You may catch it as you're commuting home or walking into the house. At first it looks like a plane but it doesn't move like a plane. It just glistens and when you stare at it long enough you will wonder, "Wow, what is that thing?
The whole world was dark, everything visible to my eyes coated in the same uniform darkness except for the small, oddly-shaped patches of dim orange directly at the center of my vision. I felt a cramp in my neck as I mentally beseeched them to brighten, to expand.
Logging on to the Internet, it was somewhat disturbing to see the weather forecast for Mauna Kea the next day: At the summit 0 to 20 percent cloud cover with high winds, temperatures near freezing and 50 percent chance of fog. Uh, oh...
Australian artist Lynette Wallworth was determined to use the rare occurrence of the transit of Venus to create a sense of perspective and get people to think about the global problems that the world's ocean currently faces.
If you missed the Transit of Venus in 2004, then today, June 5, 2012, is the last time you will see this rare astronomical event until December 2117! I can't begin to imagine society the next time a human sees the black dot of Venus in transit.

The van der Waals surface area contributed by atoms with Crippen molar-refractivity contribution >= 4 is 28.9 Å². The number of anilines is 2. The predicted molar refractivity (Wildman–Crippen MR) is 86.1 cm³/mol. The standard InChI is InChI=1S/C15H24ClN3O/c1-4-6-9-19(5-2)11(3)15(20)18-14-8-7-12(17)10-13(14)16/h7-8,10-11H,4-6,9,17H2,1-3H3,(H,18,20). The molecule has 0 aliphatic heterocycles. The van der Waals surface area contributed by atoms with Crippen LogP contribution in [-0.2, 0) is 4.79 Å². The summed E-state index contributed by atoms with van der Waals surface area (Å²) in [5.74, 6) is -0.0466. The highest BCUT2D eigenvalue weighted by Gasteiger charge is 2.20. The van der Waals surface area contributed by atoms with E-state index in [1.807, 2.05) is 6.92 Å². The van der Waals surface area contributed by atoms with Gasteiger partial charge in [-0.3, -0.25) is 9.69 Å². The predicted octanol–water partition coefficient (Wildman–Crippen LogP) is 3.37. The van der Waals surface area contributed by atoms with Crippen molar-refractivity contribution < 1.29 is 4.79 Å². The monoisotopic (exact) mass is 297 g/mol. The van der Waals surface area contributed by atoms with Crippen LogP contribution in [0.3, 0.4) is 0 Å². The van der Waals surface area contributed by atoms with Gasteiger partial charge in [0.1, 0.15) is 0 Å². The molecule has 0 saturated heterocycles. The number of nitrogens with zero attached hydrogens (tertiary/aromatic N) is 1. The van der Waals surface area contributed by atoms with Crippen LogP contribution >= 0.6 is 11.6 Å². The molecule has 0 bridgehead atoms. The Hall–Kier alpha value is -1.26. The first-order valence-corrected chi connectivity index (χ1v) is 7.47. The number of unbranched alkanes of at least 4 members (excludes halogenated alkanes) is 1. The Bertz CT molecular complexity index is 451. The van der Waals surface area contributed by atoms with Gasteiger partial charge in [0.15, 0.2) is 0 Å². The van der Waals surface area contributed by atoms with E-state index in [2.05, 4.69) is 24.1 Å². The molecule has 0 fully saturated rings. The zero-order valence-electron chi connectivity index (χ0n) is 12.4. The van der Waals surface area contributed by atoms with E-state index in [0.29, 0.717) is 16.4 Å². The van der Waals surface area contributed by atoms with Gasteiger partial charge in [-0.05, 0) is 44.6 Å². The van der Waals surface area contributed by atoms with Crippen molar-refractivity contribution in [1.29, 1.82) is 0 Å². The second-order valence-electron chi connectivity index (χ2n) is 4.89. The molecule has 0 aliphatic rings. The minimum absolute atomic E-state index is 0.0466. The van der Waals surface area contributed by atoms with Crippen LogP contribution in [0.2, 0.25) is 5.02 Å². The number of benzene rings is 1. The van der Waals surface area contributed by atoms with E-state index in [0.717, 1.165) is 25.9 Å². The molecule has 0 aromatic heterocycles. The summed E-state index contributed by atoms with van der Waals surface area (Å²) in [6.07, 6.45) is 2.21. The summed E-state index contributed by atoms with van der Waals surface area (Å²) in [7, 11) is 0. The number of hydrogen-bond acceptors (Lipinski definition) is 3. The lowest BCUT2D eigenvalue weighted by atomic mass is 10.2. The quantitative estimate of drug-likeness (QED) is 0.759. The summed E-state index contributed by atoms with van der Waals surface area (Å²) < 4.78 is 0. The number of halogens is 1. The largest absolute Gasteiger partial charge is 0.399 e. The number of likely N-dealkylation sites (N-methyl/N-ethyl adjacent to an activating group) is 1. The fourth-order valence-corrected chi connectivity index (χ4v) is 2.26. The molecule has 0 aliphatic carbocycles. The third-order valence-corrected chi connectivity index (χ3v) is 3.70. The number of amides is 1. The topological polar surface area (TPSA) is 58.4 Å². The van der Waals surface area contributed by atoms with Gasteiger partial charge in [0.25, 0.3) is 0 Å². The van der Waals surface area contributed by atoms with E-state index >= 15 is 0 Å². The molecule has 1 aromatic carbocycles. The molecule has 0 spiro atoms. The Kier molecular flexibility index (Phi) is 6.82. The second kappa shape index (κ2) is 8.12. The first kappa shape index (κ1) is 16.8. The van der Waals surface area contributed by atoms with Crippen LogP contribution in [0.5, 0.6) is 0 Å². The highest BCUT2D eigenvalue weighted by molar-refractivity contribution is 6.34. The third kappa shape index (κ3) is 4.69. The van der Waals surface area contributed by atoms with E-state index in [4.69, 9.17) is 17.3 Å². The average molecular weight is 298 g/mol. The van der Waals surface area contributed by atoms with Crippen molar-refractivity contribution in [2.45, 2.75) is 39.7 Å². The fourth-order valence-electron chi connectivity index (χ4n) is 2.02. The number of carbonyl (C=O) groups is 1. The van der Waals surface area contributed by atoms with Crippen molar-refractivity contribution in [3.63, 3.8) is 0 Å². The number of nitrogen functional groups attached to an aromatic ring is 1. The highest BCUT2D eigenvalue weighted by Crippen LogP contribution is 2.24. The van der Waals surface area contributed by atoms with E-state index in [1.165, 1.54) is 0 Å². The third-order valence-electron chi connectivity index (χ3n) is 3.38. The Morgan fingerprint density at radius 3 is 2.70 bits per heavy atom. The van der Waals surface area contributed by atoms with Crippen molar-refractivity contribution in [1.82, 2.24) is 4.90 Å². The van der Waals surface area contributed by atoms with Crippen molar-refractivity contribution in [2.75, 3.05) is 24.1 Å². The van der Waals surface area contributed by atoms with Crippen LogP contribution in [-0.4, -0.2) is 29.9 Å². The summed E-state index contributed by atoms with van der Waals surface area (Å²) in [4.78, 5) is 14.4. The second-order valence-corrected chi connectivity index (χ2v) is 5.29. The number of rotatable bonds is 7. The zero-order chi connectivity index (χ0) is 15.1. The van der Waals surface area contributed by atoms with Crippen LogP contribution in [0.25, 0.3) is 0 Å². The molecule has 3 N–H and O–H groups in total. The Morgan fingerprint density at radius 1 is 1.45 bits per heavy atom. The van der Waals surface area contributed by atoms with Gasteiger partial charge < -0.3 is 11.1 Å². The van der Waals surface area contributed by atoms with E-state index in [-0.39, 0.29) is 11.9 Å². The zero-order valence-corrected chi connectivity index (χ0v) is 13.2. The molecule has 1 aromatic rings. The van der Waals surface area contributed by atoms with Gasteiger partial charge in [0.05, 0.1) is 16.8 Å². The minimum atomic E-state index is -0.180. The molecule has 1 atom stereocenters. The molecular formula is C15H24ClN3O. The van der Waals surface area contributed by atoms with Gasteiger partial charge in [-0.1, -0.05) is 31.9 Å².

The next pair of Venus transits won't be until 2117 and 2125. So, unless you are lucky and healthy enough to live for another 105 years, this will be your last chance to see a Venus transit from the surface of the Earth. But -- aha! there's the catch -- "from the surface of the Earth."
On June 5, Venus will pass in front of the sun in the same rare transit that sent men like Chappe, Hell and Cook racing to the ends of the earth and facing off against some of the gravest perils of a candlelit age.
Alaska may have missed out on the prime viewing of the annular solar eclipse on May 20, but there's no better place to be than the Last Frontier to see the June 5 transit of Venus, an astronomical event that only rolls around twice every century or so.